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Reaching Exascale with Volunteer Computing?

Over at the ISC Blog, Ad Emmen from Genias Benelux writes about the possibility of building an Exascale computer using volunteer computing.

If we adopt this simplistic view, you can reach Exascale computing today! The only thing you need to do is donate your unused computing time by connecting your computer to a volunteer computing grid (you’ll need some 100 million friends to accomplish this mission. It would be risky to count on just 50 million because they might not be available all the time). Of course the volunteer computing grids would not be able to handle the approximate 95 million additional computers connected without some additional central server hardware. Well, this actually still adds up to a very large number, because we want to integrate a huge number of computers into one big supercomputer. Estimates from the “Desktop Grids for eScience – a Road map” published by the International Desktop Grid Federation lead to an amount of 1 euro per 100 machines. So for 95 million machines that would be 950,000 Euros worth of hardware investments. A big amount of money, but still far from the 1.2 billion Euros investment planned in the E.U.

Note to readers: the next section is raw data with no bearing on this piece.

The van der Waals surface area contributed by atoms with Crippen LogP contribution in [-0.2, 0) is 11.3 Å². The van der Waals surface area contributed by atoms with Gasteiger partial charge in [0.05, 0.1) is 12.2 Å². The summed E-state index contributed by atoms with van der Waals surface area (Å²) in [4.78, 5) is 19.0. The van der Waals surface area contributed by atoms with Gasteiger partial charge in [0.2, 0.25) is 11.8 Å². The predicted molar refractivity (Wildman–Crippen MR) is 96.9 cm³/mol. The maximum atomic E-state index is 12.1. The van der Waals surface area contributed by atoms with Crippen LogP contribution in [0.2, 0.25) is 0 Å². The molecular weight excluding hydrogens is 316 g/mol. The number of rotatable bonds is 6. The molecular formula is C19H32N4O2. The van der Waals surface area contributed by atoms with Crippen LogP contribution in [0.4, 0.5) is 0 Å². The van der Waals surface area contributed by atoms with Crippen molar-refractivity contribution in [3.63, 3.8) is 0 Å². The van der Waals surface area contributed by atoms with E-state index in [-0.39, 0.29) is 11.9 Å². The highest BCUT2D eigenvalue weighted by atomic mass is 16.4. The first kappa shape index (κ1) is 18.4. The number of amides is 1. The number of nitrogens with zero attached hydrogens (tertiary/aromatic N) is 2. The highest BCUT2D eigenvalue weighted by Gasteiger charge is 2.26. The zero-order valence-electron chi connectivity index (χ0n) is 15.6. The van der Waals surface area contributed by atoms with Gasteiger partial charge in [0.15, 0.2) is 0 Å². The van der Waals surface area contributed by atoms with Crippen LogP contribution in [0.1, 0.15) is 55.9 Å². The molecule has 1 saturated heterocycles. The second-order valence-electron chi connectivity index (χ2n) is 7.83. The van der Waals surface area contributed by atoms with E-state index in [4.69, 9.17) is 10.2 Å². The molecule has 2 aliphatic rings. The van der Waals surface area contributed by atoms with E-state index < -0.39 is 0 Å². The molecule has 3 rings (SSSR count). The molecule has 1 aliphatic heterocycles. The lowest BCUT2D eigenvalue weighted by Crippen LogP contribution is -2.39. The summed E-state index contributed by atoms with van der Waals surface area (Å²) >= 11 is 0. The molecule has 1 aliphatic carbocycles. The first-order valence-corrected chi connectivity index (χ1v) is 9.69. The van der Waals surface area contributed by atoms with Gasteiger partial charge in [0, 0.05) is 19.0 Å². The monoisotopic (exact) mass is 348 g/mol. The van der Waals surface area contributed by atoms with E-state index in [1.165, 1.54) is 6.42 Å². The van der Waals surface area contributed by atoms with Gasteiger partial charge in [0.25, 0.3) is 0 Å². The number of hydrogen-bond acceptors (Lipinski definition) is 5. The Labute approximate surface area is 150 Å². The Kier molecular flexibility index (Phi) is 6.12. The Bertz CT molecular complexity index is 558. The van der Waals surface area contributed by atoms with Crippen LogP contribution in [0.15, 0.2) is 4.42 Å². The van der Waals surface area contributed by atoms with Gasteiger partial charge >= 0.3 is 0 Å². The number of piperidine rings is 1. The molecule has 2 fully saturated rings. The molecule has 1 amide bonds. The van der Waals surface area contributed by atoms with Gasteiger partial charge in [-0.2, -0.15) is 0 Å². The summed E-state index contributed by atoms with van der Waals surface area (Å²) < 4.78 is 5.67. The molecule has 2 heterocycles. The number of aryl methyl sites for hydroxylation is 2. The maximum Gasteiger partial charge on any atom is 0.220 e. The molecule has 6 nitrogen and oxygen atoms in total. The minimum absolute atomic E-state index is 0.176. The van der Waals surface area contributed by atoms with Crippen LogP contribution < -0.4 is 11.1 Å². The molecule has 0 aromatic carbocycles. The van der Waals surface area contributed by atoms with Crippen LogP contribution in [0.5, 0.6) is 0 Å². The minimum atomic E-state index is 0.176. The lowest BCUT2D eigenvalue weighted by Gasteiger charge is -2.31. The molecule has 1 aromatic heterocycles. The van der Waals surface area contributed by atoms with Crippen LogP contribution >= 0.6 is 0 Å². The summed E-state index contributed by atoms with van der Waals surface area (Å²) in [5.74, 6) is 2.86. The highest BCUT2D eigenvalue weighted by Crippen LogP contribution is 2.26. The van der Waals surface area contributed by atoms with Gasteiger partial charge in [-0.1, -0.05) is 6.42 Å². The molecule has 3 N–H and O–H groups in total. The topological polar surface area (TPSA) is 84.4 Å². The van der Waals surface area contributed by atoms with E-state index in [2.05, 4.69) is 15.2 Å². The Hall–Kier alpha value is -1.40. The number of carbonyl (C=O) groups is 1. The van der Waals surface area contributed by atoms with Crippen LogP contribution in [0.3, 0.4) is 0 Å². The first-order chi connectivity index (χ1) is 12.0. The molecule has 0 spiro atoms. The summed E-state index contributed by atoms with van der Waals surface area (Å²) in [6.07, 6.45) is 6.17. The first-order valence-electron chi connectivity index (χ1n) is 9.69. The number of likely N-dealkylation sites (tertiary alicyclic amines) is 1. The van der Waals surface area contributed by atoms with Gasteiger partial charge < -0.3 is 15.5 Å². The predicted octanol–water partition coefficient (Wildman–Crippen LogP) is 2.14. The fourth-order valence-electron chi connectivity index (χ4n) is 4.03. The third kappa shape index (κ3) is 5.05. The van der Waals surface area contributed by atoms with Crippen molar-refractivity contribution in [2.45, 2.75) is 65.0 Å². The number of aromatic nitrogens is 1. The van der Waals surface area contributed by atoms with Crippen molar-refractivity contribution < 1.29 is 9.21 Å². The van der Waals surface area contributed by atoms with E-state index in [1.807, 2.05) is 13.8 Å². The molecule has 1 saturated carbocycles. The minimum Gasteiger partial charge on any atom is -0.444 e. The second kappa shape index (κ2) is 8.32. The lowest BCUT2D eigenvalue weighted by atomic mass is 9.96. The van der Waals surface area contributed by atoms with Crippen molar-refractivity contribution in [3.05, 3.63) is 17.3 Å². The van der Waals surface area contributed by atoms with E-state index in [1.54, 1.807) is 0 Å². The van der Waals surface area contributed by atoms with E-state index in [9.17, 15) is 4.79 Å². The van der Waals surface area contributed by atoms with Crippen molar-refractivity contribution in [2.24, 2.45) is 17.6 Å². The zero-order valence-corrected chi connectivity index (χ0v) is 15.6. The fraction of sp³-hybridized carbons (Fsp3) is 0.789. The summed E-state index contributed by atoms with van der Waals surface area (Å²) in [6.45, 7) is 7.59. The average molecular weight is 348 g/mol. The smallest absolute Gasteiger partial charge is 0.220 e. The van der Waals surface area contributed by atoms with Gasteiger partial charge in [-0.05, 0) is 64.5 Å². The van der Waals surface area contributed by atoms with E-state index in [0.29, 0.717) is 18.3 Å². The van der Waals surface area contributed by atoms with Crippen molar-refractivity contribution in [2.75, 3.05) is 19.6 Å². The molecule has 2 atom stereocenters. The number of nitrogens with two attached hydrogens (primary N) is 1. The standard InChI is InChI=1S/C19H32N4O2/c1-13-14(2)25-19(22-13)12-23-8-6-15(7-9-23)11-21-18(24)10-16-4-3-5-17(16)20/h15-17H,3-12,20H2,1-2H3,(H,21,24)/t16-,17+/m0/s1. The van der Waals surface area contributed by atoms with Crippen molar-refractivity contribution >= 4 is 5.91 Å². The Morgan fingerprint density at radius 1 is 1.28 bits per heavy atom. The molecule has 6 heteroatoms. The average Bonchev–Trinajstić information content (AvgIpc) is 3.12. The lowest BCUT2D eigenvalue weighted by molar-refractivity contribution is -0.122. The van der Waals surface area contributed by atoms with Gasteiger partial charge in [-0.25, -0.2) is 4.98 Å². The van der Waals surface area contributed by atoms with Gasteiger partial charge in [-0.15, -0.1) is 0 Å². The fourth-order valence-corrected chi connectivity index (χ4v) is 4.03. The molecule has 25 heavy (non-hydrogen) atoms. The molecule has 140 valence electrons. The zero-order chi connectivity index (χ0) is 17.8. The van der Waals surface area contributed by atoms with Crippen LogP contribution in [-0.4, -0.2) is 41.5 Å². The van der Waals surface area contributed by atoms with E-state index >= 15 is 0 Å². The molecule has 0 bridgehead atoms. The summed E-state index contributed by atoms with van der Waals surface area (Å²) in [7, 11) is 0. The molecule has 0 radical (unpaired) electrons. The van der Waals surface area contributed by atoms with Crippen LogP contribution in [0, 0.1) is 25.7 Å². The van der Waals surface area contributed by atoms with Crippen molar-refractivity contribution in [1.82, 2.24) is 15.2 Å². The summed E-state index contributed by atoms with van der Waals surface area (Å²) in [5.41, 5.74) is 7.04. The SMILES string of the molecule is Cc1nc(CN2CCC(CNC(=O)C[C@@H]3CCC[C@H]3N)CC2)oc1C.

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Comments

  1. what a ridiculous proposition! The processing and data transfer overhead alone would make this a completely impractical, unusable approach.

  2. Scientist Apr 26 says:

    @Tavi: for a benchmark junky, you may be right – but: , don’t laugh too early! For scientists wanting to use computation for research here are 3 points to consider:
    1) Taken MTBF into account, *real super computers* have *real issues* running anything more sophisticated than embarrassingly parallel workload. Although they have nicer names for it like “ensemble computing” it is the same class of workload you would run on a desktop grid.
    2) Next: do the math on your cluster bandwidth/core ratio: with 20GB/s central I/O and 40.000 Cores you actually have 0,5MB/s per Core. As the desktop may use 100Mbit/s download speed (upload is slower, though), its 4 Cores have 2-3MB/s per Core. So like in a *real cluster*, the central I/O is the limitation for *real use* (beside benchmarks). And Ad Emmen just calculates the cost for those central servers.
    3) Finally: they did it before! BOINC reached 1 PetaFlop/s in 2008, well ahead of RoadRunner who did it in 2009.

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